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British Science Week: Q&A with MHRA’s Deputy Director of Innovative Medicines, Shirley Hopper

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To celebrate British Science Week, we spoke to the MHRA’s Deputy Director of Innovative Medicines, Shirley Hopper, to see how new medicines are approved.

Q: What is your role at the MHRA?  

I’m Shirley Hopper, a medical doctor by training. At the MHRA I manage the teams that look after the licensing of innovative products. Within that there are two different types of medicines: chemical and biological, depending on the type of manufacturing process. My team and I look after both, so our work covers all new medicines.

Q: How would you explain the purpose of your teams?

So the core purpose is to review applications for and grant a licence or marketing authorisation for new medicines where appropriate. That is specifically medicines that have not been used in the UK before – not generic copies of other medicines which are already available.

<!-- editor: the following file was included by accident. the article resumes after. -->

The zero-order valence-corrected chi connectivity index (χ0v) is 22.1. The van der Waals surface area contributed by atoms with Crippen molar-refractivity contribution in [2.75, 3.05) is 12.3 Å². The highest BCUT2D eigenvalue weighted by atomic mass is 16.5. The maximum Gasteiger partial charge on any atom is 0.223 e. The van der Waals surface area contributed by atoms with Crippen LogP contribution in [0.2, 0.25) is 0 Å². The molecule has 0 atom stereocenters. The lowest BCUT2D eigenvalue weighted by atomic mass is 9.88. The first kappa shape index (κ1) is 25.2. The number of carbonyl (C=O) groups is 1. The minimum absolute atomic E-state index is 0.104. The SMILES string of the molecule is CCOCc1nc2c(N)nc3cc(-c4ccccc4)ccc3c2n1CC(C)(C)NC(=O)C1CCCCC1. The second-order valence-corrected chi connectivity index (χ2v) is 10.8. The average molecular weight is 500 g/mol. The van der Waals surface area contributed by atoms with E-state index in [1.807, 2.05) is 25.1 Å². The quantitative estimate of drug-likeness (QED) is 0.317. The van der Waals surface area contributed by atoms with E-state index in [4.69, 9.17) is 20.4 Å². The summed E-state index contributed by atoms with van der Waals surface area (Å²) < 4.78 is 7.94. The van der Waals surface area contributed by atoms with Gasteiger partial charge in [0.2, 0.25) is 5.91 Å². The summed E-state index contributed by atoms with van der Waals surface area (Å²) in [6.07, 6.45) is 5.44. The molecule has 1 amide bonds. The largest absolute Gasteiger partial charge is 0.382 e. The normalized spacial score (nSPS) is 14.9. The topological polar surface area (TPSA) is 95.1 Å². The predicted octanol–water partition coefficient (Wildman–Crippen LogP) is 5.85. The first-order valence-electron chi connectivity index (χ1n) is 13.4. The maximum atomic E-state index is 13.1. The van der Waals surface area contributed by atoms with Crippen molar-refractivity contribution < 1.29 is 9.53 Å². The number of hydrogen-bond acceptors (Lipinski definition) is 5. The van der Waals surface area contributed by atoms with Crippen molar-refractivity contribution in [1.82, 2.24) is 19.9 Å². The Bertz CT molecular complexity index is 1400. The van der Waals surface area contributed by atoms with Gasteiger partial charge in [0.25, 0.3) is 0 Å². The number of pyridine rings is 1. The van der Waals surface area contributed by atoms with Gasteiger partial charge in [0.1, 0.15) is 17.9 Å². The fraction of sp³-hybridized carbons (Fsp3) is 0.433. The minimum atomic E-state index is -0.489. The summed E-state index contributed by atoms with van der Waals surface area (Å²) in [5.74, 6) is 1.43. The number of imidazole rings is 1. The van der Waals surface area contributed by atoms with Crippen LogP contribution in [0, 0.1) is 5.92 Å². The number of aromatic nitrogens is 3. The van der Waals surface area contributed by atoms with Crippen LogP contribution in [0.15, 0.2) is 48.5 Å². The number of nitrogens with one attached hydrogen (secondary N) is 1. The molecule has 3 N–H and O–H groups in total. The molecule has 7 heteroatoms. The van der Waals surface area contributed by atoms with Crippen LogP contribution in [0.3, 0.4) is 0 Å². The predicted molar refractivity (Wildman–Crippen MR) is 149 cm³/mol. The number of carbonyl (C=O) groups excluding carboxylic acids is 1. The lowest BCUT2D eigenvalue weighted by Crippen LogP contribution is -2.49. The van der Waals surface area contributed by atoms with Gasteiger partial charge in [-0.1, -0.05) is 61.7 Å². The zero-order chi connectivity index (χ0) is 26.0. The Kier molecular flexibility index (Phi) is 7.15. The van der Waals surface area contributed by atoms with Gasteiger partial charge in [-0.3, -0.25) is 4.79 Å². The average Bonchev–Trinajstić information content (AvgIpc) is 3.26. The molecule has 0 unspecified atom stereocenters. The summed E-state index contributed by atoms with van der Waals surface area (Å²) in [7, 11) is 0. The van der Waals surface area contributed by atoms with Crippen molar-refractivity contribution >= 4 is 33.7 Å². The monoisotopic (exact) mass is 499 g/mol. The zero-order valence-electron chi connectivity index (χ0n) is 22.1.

We want patients to have access to new medicines that are going to be effective and safe and want to be able to do that in the shortest time possible, particularly for medicines and treatments for which there is an urgent need for these patients. That is why we get up in the morning.

Q: What typically goes into the process of a new approval? What are the key considerations?

The developer who has made an application to us has to compile a dossier of data which includes the results of tests they have carried out and other pharmaceutical aspects of their medicine. Key to this is the quality of the medicine and how it will be controlled with each new batch that is produced, and we have scientists and pharmacists who assess this key safety aspect.